At 9pm, you’re updating your to-do list. Your last job for the day.
You’ve ticked off the action points you’ve completed; and you moved the uncompleted to-do’s to tomorrow.
Your list becomes longer and longer. You already know that some to-do’s will shift from tomorrow to next week, and then to next month.
Is there a way to stop feeling guilty about the stuff you’re not doing? And to quit feeling frustrated about the opportunities you’re missing?
I’ll get to that in a moment, but let’s first tell you a short story …
Once upon a time a young web designer set up his own business
He cold-called local companies. He networked in LinkedIn groups. He asked his university buddies for referrals.
Business was good. He loved it.
But he always felt he wasn’t doing enough.
So he started tweeting more regularly. He attended local networking events. And he learned how to manage Google Adwords.
He made enough money to care for his wife and his new-born son. He calculated he could pay off his mortgage in less than 10 years.
Then he heard from a friend how he gained business on YouTube. His neighbor explained how Pinterest had transformed her business. And his marketing coach suggested he should start a SlideShare account.
Sound vaguely familiar?
One of the hardest challenges we face in this overcrowded, hyperactive, and distracted world, is to shake off this feeling we’re never doing enough.
Do you wonder which opportunities you’re missing, by not having an Instagram account or not being active on Google Plus?
We live in a more society
Do more. Try more. Win more.
We get tempted by new opportunities all the time. Our online success is measured by numbers. Web visitors. Followers. Blog comments. Social media shares.
But instead of wondering what else we should do, shouldn’t we consider how we can do less and still meet our goals?
Which marketing activities can we drop? How can we do fewer short-term activities and spend more time generating future business? How can we contract out tasks so we can spend more time doing the work we’re good at? How can we find better-paying clients rather than juggle more clients?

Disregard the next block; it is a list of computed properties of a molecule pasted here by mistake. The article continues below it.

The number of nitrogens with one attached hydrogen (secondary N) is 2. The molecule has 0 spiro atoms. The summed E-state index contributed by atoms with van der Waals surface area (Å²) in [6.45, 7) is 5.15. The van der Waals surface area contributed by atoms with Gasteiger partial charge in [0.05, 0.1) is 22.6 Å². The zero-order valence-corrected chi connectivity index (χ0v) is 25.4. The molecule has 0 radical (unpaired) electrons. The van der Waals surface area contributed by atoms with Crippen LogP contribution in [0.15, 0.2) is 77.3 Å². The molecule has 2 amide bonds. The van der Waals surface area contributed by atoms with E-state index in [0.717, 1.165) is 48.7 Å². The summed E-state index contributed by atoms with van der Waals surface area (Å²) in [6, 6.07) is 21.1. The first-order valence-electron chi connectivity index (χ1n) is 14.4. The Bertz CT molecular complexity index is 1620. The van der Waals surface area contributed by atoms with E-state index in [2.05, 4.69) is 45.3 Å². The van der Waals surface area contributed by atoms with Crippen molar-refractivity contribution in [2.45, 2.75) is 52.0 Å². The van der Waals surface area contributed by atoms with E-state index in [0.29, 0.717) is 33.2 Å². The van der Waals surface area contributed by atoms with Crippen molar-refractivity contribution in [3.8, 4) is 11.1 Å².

In his book 80/20 Sales and Marketing, Perry Marshall explains how 80% of your income comes from 20% of your clients. The 80/20 rule also applies to the price people are prepared to pay:
[If] 10 people will pay $1 for a cup of coffee, two of the 10 will pay $4 for a better cup of coffee. (…) At any given price point, 20 per cent of the people will spend four times the money.
If you’re selling an app, how can you offer a premium version for your top customers? If you’re selling a service, how can you specialize to create higher-value?
The 80/20 rule also applies to the hours in your day
Marshall suggests you generate 80% of your value in 20% of your time. That’s why he advocates outsourcing.
Marshall’s approach is pure economics, which shouldn’t – in my opinion – be the sole driver of managing a business. Some work can’t be outsourced because you can’t subcontract out your voice. Talents, passion, interest, and personality all have a role to play.
But it’s true that we’ll do better when we focus on a small number of activities, and when we achieve excellence in the few things we’re already good at.
Rather than build a LinkedIn, SlideShare, Pinterest, Instagram, and Twitter following, why not focus on one social media channel first?
Today I’d like to celebrate the things we’re not doing. By choosing a smaller number of tasks and doing them well, we don’t neglect opportunities. We maximize our opportunities.
Which activities could you drop? Or stop feeling guilty about?
Here’s my list …
- I don’t have a Facebook profile
- I don’t do PPC
- I’ve not done any LinkedIn advertising
- My website is not optimized for local search
- I don’t go to local networking events
- I don’t advertise in the local newspaper
- I don’t have slick-looking images on my website
- I’m not on YouTube, which is the second biggest search engine
- I’ve only uploaded my e-course program to my SlideShare account and nothing else
- I’m not on Instagram
- I’ve never made a selfie
- I’ve not made an infographic yet
- I’ve not marketed my books on iBooks
- I still don’t have a print version of my books
- I’ve not done any webinars
- I’m not marketing my e-course through affiliates
- I never email people to ask them to promote my blog posts
- I never share my own blog posts in LinkedIn groups
- I’ve not published an article on LinkedIn yet
I could go on forever, but I don’t want to bore you with the full list of 97 don’t-do’s.
What’s on your list?
The simple truth about marketing opportunities
You always miss marketing opportunities. It’s a fact.
Stop feeling guilty about the things you’re not doing.
Remove a few to-do’s from your list. Focus on the stuff that energizes you.
Let’s do less. And do it better.